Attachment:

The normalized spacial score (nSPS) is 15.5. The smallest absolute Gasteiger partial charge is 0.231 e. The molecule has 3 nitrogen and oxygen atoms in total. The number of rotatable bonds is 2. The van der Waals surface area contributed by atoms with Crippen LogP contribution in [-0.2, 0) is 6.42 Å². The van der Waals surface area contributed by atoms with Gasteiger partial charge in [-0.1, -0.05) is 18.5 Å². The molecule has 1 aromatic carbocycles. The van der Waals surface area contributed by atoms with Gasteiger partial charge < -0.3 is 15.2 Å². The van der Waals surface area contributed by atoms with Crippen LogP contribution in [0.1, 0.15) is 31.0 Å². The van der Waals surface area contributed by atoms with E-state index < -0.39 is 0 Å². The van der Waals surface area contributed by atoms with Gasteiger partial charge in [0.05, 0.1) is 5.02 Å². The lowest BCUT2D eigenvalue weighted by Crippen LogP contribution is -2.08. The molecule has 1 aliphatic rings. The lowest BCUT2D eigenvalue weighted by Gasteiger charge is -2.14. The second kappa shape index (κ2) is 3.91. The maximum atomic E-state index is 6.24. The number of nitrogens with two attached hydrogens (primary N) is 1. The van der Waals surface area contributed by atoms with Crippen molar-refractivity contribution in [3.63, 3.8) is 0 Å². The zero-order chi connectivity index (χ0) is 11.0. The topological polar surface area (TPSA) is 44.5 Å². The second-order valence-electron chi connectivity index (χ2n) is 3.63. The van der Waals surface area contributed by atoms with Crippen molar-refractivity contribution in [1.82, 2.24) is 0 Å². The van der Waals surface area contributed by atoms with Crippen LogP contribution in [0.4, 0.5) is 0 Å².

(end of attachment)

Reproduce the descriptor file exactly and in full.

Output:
The normalized spacial score (nSPS) is 15.5. The smallest absolute Gasteiger partial charge is 0.231 e. The molecule has 3 nitrogen and oxygen atoms in total. The number of rotatable bonds is 2. The van der Waals surface area contributed by atoms with Crippen LogP contribution in [-0.2, 0) is 6.42 Å². The van der Waals surface area contributed by atoms with Gasteiger partial charge in [-0.1, -0.05) is 18.5 Å². The molecule has 1 aromatic carbocycles. The van der Waals surface area contributed by atoms with Gasteiger partial charge < -0.3 is 15.2 Å². The van der Waals surface area contributed by atoms with Crippen LogP contribution in [0.1, 0.15) is 31.0 Å². The van der Waals surface area contributed by atoms with E-state index < -0.39 is 0 Å². The van der Waals surface area contributed by atoms with Gasteiger partial charge in [0.05, 0.1) is 5.02 Å². The lowest BCUT2D eigenvalue weighted by Crippen LogP contribution is -2.08. The molecule has 1 aliphatic rings. The lowest BCUT2D eigenvalue weighted by Gasteiger charge is -2.14. The second kappa shape index (κ2) is 3.91. The maximum atomic E-state index is 6.24. The number of nitrogens with two attached hydrogens (primary N) is 1. The van der Waals surface area contributed by atoms with Crippen molar-refractivity contribution in [3.63, 3.8) is 0 Å². The zero-order chi connectivity index (χ0) is 11.0. The topological polar surface area (TPSA) is 44.5 Å². The second-order valence-electron chi connectivity index (χ2n) is 3.63. The van der Waals surface area contributed by atoms with Crippen molar-refractivity contribution in [1.82, 2.24) is 0 Å². The van der Waals surface area contributed by atoms with Crippen LogP contribution in [0.4, 0.5) is 0 Å².